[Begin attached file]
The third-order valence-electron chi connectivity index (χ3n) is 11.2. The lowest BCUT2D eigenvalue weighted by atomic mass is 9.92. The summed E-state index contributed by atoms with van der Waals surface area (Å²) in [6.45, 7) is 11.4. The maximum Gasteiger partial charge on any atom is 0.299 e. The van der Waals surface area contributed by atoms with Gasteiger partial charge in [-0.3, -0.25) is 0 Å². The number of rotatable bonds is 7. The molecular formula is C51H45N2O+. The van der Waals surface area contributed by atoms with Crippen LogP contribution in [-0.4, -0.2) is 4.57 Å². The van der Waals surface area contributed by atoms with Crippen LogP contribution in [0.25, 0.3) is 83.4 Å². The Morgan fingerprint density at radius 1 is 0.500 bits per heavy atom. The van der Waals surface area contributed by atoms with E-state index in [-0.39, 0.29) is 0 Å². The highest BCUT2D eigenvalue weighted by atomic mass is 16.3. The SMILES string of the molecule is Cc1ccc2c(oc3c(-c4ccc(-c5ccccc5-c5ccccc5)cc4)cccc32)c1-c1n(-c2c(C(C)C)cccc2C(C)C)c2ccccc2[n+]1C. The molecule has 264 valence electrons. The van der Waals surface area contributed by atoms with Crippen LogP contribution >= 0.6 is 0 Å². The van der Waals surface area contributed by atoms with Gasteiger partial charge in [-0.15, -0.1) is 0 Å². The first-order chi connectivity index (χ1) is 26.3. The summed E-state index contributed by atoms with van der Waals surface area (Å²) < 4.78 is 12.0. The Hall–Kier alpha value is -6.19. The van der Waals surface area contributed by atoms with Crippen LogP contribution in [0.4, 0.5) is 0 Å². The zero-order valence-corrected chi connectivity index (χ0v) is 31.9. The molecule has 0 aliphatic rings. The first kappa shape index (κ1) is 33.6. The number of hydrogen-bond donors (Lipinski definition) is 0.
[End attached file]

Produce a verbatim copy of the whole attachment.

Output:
The third-order valence-electron chi connectivity index (χ3n) is 11.2. The lowest BCUT2D eigenvalue weighted by atomic mass is 9.92. The summed E-state index contributed by atoms with van der Waals surface area (Å²) in [6.45, 7) is 11.4. The maximum Gasteiger partial charge on any atom is 0.299 e. The van der Waals surface area contributed by atoms with Gasteiger partial charge in [-0.3, -0.25) is 0 Å². The number of rotatable bonds is 7. The molecular formula is C51H45N2O+. The van der Waals surface area contributed by atoms with Crippen LogP contribution in [-0.4, -0.2) is 4.57 Å². The van der Waals surface area contributed by atoms with Crippen LogP contribution in [0.25, 0.3) is 83.4 Å². The Morgan fingerprint density at radius 1 is 0.500 bits per heavy atom. The van der Waals surface area contributed by atoms with E-state index in [-0.39, 0.29) is 0 Å². The highest BCUT2D eigenvalue weighted by atomic mass is 16.3. The SMILES string of the molecule is Cc1ccc2c(oc3c(-c4ccc(-c5ccccc5-c5ccccc5)cc4)cccc32)c1-c1n(-c2c(C(C)C)cccc2C(C)C)c2ccccc2[n+]1C. The molecule has 264 valence electrons. The van der Waals surface area contributed by atoms with Crippen LogP contribution >= 0.6 is 0 Å². The van der Waals surface area contributed by atoms with Gasteiger partial charge in [-0.15, -0.1) is 0 Å². The first-order chi connectivity index (χ1) is 26.3. The summed E-state index contributed by atoms with van der Waals surface area (Å²) < 4.78 is 12.0. The Hall–Kier alpha value is -6.19. The van der Waals surface area contributed by atoms with Crippen LogP contribution in [0.4, 0.5) is 0 Å². The zero-order valence-corrected chi connectivity index (χ0v) is 31.9. The molecule has 0 aliphatic rings. The first kappa shape index (κ1) is 33.6. The number of hydrogen-bond donors (Lipinski definition) is 0.